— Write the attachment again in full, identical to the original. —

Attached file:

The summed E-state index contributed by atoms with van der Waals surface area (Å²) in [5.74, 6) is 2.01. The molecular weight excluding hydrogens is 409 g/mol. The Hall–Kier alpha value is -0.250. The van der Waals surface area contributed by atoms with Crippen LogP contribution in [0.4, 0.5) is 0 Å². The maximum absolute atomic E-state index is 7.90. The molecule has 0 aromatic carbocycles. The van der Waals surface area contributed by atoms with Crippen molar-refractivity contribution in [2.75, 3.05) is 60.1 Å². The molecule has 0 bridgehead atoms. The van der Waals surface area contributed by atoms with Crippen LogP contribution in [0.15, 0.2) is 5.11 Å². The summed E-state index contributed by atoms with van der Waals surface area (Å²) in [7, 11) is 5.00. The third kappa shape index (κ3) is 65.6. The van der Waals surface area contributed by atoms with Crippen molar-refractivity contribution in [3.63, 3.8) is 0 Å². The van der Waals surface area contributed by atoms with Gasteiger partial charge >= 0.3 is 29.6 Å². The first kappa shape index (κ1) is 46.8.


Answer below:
The summed E-state index contributed by atoms with van der Waals surface area (Å²) in [5.74, 6) is 2.01. The molecular weight excluding hydrogens is 409 g/mol. The Hall–Kier alpha value is -0.250. The van der Waals surface area contributed by atoms with Crippen LogP contribution in [0.4, 0.5) is 0 Å². The maximum absolute atomic E-state index is 7.90. The molecule has 0 aromatic carbocycles. The van der Waals surface area contributed by atoms with Crippen molar-refractivity contribution in [2.75, 3.05) is 60.1 Å². The molecule has 0 bridgehead atoms. The van der Waals surface area contributed by atoms with Crippen LogP contribution in [0.15, 0.2) is 5.11 Å². The summed E-state index contributed by atoms with van der Waals surface area (Å²) in [7, 11) is 5.00. The third kappa shape index (κ3) is 65.6. The van der Waals surface area contributed by atoms with Crippen molar-refractivity contribution in [3.63, 3.8) is 0 Å². The van der Waals surface area contributed by atoms with Gasteiger partial charge >= 0.3 is 29.6 Å². The first kappa shape index (κ1) is 46.8.